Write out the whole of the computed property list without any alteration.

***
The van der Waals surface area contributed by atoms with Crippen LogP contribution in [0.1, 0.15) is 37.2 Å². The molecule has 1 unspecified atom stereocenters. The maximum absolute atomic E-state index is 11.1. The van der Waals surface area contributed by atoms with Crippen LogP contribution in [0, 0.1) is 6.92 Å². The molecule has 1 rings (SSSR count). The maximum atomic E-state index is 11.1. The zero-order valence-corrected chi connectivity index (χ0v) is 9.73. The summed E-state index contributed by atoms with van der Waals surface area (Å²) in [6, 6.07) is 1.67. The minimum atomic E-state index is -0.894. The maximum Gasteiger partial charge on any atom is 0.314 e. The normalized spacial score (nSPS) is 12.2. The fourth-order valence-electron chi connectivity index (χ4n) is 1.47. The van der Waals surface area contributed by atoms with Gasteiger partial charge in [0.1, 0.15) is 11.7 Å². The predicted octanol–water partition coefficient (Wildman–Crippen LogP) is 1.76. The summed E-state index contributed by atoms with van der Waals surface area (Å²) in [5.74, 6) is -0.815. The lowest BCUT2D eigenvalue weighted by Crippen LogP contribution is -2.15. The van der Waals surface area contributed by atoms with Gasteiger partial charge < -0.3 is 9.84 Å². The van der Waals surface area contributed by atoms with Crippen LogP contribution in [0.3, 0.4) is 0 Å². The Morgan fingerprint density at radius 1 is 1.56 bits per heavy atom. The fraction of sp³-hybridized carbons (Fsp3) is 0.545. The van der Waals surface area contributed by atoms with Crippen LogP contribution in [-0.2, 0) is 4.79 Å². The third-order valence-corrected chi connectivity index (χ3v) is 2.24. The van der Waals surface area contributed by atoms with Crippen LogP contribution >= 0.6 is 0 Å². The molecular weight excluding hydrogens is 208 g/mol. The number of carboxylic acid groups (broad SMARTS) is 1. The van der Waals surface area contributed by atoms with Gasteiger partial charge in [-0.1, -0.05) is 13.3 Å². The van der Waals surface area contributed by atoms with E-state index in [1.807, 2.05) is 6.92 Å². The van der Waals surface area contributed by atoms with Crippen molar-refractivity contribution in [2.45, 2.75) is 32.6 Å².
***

The van der Waals surface area contributed by atoms with Crippen LogP contribution in [0.1, 0.15) is 37.2 Å². The molecule has 1 unspecified atom stereocenters. The maximum absolute atomic E-state index is 11.1. The van der Waals surface area contributed by atoms with Crippen LogP contribution in [0, 0.1) is 6.92 Å². The molecule has 1 rings (SSSR count). The maximum atomic E-state index is 11.1. The zero-order valence-corrected chi connectivity index (χ0v) is 9.73. The summed E-state index contributed by atoms with van der Waals surface area (Å²) in [6, 6.07) is 1.67. The minimum atomic E-state index is -0.894. The maximum Gasteiger partial charge on any atom is 0.314 e. The normalized spacial score (nSPS) is 12.2. The fourth-order valence-electron chi connectivity index (χ4n) is 1.47. The van der Waals surface area contributed by atoms with Gasteiger partial charge in [0.1, 0.15) is 11.7 Å². The predicted octanol–water partition coefficient (Wildman–Crippen LogP) is 1.76. The summed E-state index contributed by atoms with van der Waals surface area (Å²) in [5.74, 6) is -0.815. The lowest BCUT2D eigenvalue weighted by Crippen LogP contribution is -2.15. The van der Waals surface area contributed by atoms with Gasteiger partial charge < -0.3 is 9.84 Å². The van der Waals surface area contributed by atoms with Crippen LogP contribution in [0.3, 0.4) is 0 Å². The Morgan fingerprint density at radius 1 is 1.56 bits per heavy atom. The fraction of sp³-hybridized carbons (Fsp3) is 0.545. The van der Waals surface area contributed by atoms with Crippen LogP contribution in [-0.2, 0) is 4.79 Å². The third-order valence-corrected chi connectivity index (χ3v) is 2.24. The van der Waals surface area contributed by atoms with Crippen LogP contribution >= 0.6 is 0 Å². The molecular weight excluding hydrogens is 208 g/mol. The number of carboxylic acid groups (broad SMARTS) is 1. The van der Waals surface area contributed by atoms with Gasteiger partial charge in [-0.1, -0.05) is 13.3 Å². The van der Waals surface area contributed by atoms with E-state index in [1.807, 2.05) is 6.92 Å². The van der Waals surface area contributed by atoms with Crippen molar-refractivity contribution in [2.45, 2.75) is 32.6 Å².